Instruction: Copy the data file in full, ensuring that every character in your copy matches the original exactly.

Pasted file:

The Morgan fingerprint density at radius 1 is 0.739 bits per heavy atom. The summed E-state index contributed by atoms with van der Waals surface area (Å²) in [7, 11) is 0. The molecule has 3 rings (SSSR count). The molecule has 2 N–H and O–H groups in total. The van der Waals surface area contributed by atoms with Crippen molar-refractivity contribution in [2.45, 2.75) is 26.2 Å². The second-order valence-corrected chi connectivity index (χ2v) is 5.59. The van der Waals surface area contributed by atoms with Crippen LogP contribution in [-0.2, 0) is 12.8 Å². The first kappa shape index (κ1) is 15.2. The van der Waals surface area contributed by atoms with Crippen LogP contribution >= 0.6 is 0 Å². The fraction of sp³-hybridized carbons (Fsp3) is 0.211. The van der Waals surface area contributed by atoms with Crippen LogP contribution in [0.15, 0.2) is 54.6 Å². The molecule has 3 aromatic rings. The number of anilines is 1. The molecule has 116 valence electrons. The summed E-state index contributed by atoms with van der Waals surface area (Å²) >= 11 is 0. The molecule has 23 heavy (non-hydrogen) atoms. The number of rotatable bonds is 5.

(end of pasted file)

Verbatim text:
The Morgan fingerprint density at radius 1 is 0.739 bits per heavy atom. The summed E-state index contributed by atoms with van der Waals surface area (Å²) in [7, 11) is 0. The molecule has 3 rings (SSSR count). The molecule has 2 N–H and O–H groups in total. The van der Waals surface area contributed by atoms with Crippen molar-refractivity contribution in [2.45, 2.75) is 26.2 Å². The second-order valence-corrected chi connectivity index (χ2v) is 5.59. The van der Waals surface area contributed by atoms with Crippen LogP contribution in [-0.2, 0) is 12.8 Å². The first kappa shape index (κ1) is 15.2. The van der Waals surface area contributed by atoms with Crippen LogP contribution >= 0.6 is 0 Å². The fraction of sp³-hybridized carbons (Fsp3) is 0.211. The van der Waals surface area contributed by atoms with Crippen LogP contribution in [0.15, 0.2) is 54.6 Å². The molecule has 3 aromatic rings. The number of anilines is 1. The molecule has 116 valence electrons. The summed E-state index contributed by atoms with van der Waals surface area (Å²) >= 11 is 0. The molecule has 23 heavy (non-hydrogen) atoms. The number of rotatable bonds is 5.